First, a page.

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    boredy
  Fri Feb 21, 2014 12:20 pm
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Hello all!
I need some more help with my research project assignment so if I could take a moment of your time to help me out it would be GREATLY appreciated.

I've designed a survey targeted at RPG (Role-Playing Game) developers to help me gain a sense of scope about how certain developers design their games, and why they have chosen a certain style of art, sounds or story to use in their game. The overall purpose is to get some advice from developers such as yourself about how to approach certain aspects of an RPG, so I can make my own in the future.

For all of you non-RPG developers out there, I would still appreciate your input in this survey if you were theoretically going to design and make an RPG game, because I can still use that information a lot.

Please answer these questions as best as you can:

    1. What primary programming language (or game development program) do you use? If you were to learn any language other than your primary programming language, which would it be and why?

    2. Which programming language(s) do you believe to be the best for designing an RPG (Role-Playing Game)?

    3. What considerations do you make/ what steps do you follow when designing the script (story/ plot) of an RPG?

    4. What considerations do you make when designing or choosing which art and visual effects to use in an RPG?

    5. What considerations do you make when composing and/ or choosing sounds and music to use in an RPG game?

Please take into consideration that replying to this post entitles me to possible use of your information (with credit) in my research project.

Thanks in advance for your help!


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    Amy
  Fri Feb 21, 2014 5:26 pm
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1. Ruby is my language of choice, simply because it's the one I've used most. If I was to learn properly another language, it would probably be some scripting language within a hefty game engine. Other than that I don't feel my C++ is where it should be, and the main reason I'd want to learn that fully is simply it's ubiquity.

2. I'm not sure there is a best, but simply because it allows you time to work on other aspects and not worry about the background, I'd probably say Ruby with Gosu.

3. I have been following CoyoteCraft's advice, to create a start and an end, and fill in from there. I add small plot points and then fill in again, and so on, until I've got a complete script. Also, the script is always pretty loose, as I know that when it comes to implement it I will be sidetracked or come up with things I hadn't thought of as I'm mapping and such.

4. Ease of editing in future. Pretty graphics are nice, but if I can't make personal edits to them quickly with a few pixel changes, and have it still match and look nice, then I don't have enough to make a game with.

5. Sound is somewhere I've always been lacking to be honest. I like to think if I was a composer I'd use hooks all the way through so that the battle music had hints of the title music, the map music was clearly a happy clappy version of the field drama music, etc.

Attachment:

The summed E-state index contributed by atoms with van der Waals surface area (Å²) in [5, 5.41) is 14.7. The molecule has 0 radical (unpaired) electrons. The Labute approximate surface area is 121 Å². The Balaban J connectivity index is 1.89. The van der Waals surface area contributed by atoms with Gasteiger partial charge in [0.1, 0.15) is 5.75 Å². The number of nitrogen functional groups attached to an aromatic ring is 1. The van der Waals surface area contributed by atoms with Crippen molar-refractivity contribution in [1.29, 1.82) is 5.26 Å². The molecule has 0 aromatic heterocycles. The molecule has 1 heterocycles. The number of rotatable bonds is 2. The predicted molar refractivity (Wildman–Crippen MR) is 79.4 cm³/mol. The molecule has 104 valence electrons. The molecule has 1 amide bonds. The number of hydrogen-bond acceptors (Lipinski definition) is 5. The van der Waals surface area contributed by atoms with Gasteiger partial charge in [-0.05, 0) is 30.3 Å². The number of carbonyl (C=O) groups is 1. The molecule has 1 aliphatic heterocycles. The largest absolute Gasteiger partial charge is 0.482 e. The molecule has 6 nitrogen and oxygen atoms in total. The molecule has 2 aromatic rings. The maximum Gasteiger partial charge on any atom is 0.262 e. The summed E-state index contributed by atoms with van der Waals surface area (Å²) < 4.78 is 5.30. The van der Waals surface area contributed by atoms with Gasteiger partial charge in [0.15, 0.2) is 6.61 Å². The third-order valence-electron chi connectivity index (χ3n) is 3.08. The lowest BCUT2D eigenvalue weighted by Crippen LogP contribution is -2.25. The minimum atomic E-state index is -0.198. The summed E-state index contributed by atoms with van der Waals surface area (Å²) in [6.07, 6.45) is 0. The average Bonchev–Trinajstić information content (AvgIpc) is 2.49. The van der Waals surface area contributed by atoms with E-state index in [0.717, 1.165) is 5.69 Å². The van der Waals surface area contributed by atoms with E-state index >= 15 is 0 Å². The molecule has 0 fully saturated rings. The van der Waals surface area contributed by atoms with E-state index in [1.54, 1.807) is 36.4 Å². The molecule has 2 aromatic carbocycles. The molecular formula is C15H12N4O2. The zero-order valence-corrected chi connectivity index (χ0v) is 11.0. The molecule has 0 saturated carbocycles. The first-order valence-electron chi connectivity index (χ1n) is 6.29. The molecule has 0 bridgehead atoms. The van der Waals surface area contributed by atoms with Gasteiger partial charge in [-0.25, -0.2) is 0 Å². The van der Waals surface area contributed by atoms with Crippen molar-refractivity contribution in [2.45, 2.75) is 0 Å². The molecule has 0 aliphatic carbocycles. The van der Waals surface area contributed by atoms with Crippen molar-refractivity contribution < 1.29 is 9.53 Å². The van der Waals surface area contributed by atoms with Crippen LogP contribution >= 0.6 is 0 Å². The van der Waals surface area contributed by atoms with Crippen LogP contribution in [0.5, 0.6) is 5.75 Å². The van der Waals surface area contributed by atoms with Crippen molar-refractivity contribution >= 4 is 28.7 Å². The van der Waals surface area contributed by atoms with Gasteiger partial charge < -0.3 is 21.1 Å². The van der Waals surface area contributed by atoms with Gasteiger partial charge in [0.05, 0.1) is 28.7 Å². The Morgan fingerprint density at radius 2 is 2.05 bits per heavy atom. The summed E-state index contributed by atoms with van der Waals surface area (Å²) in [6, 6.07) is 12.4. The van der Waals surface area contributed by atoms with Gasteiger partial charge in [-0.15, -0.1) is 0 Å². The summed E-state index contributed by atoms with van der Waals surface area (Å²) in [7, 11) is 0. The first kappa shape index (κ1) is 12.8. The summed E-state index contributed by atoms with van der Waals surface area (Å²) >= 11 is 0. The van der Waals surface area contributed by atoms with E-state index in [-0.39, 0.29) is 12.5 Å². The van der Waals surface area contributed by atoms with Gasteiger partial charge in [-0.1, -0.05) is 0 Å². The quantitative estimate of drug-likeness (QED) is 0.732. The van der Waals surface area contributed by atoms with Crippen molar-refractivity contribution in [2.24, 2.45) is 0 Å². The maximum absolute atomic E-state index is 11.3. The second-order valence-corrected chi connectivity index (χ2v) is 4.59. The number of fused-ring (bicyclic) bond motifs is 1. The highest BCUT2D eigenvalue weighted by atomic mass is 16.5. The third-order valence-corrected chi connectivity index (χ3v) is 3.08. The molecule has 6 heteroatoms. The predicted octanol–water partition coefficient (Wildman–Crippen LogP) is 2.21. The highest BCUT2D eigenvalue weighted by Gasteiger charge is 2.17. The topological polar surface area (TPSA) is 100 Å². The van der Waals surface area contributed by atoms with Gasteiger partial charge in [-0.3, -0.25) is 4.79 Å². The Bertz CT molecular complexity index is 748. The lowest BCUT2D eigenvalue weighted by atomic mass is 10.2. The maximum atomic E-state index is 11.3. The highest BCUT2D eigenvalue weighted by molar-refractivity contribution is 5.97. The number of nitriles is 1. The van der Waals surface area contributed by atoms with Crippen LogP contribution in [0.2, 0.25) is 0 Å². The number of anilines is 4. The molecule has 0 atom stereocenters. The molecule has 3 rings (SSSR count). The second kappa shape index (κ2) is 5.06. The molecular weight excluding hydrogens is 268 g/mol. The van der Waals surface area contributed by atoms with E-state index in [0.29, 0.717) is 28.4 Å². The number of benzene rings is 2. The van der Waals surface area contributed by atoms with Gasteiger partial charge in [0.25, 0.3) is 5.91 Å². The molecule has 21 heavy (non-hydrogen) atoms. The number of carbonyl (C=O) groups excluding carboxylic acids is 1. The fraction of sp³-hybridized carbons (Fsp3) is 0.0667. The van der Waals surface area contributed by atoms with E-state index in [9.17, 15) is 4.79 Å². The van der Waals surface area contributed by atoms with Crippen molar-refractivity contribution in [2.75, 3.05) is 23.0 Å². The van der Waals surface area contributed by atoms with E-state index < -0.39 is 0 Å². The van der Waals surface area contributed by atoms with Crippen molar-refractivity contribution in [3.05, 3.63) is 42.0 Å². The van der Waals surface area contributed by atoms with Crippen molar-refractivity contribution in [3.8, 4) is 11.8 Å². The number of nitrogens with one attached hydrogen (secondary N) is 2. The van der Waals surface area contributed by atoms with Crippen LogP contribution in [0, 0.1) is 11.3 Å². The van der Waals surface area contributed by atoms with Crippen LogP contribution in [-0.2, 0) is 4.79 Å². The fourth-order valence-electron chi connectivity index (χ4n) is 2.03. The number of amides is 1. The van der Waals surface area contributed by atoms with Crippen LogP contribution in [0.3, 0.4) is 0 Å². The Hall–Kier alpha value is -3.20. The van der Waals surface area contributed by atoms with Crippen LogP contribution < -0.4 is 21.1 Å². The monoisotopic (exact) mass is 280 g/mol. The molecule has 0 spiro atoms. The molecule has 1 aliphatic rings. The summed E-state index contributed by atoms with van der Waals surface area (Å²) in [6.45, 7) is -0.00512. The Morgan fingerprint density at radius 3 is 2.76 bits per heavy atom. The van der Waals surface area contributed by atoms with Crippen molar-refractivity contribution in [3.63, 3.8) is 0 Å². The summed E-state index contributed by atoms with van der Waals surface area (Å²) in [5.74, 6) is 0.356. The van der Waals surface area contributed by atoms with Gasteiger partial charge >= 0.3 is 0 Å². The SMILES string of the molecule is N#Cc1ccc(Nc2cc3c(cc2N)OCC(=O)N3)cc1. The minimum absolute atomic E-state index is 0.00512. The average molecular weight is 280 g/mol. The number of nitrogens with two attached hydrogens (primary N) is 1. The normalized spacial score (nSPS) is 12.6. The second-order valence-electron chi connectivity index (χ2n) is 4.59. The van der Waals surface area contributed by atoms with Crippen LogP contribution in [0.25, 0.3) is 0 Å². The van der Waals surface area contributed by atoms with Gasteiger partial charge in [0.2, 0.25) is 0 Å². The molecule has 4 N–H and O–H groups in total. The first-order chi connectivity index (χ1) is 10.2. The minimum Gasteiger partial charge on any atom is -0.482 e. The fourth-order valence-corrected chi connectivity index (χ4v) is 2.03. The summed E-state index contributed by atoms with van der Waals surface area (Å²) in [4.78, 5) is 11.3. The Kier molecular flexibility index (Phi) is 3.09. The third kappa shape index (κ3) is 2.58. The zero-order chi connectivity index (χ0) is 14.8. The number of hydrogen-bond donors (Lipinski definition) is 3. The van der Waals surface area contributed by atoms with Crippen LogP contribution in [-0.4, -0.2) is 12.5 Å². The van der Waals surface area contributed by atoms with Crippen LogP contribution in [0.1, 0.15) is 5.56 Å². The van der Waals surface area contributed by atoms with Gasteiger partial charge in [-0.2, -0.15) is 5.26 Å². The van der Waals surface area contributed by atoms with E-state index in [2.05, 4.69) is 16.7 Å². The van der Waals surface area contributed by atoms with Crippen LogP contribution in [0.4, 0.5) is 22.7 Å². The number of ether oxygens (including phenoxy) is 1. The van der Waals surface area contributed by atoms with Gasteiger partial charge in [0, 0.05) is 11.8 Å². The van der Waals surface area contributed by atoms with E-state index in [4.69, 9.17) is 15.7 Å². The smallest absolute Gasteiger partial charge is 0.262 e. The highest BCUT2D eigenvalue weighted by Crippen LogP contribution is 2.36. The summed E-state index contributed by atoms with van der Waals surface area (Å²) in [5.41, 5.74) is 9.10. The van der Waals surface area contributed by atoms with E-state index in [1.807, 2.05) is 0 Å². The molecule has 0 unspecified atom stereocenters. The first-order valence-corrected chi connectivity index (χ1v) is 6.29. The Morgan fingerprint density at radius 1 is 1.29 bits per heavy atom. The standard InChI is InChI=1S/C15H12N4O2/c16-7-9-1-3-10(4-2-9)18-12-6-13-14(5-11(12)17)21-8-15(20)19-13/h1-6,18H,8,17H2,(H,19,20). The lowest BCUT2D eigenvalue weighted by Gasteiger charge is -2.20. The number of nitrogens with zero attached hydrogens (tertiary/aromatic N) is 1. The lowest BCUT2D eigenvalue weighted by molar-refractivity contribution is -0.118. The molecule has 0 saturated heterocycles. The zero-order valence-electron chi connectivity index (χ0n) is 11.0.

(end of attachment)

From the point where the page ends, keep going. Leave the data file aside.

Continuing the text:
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    Xilef
  Fri Feb 21, 2014 9:56 pm
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Location: UK
1. I personally use C++ with a scripting language of choice attached. If I wanted to learn a language other than my primary I'd go for...Hmm...Python? And that's only so I can check out Pygame, I know all the popular languages quite well and I use them all for different things :)

2. Any language that supports data objects, if you can't create structures of data then organising your enemy, party, battle data will become a mess of memory management, you'll end up with games that are as buggy as the original Pokemon games or the SNES FF games.
I'm not saying the object-oriented approach is best (Inheritance and such could add to complexity of an RPG), but having data structures is pretty much key. Almost all languages have support for organised data structures (Javascript is probably the worst of the popular languages when it comes to data structures).

3. I stick to the philosophy of don't bullshit, don't make a movie and plot comes second to game-play. Jump straight into the action, if you had a build-up before the action then make that your back-story, it must start with sucking the player right into what is going on. Also, physically writing the script is very hard, I'm still trying to figure out a good format for the complete script. It's also taken me 10 years to write this script.
Start by writing the beginning and the end, that makes things easier and is the best advice by far for writing the story.

4. If you're looking at coding, 3D models are way easier to handle than sprites, but getting the ball rolling with 3D models is harder. Prototype designs, get ideas and collect reference art.
So I started with the RPG Maker look, moved onto hand-drawn backgrounds with sprites, briefly went to sprites on a 3D background and now I have a full-3D engine, from there I experimented with camera angles and shaders and I've now got a look that is just fantastic, I'm really happy with some of the tests I've done with my shaders and camera angles, but it was an iterative process.

5. I don't do composing or sound effects, but all the scenes written for my game was inspired by music, the end of my game was written with the soundtrack to FFV's ending played and the final battle was written with FFIX's final battle music playing. I also find that music is good for defining a character's personality, so each of my characters were written with specific pieces of music in mind, not that they'll end up with those style of tracks as themes, but scenes where they are involved heavily are written after I hear a piece of music I really like.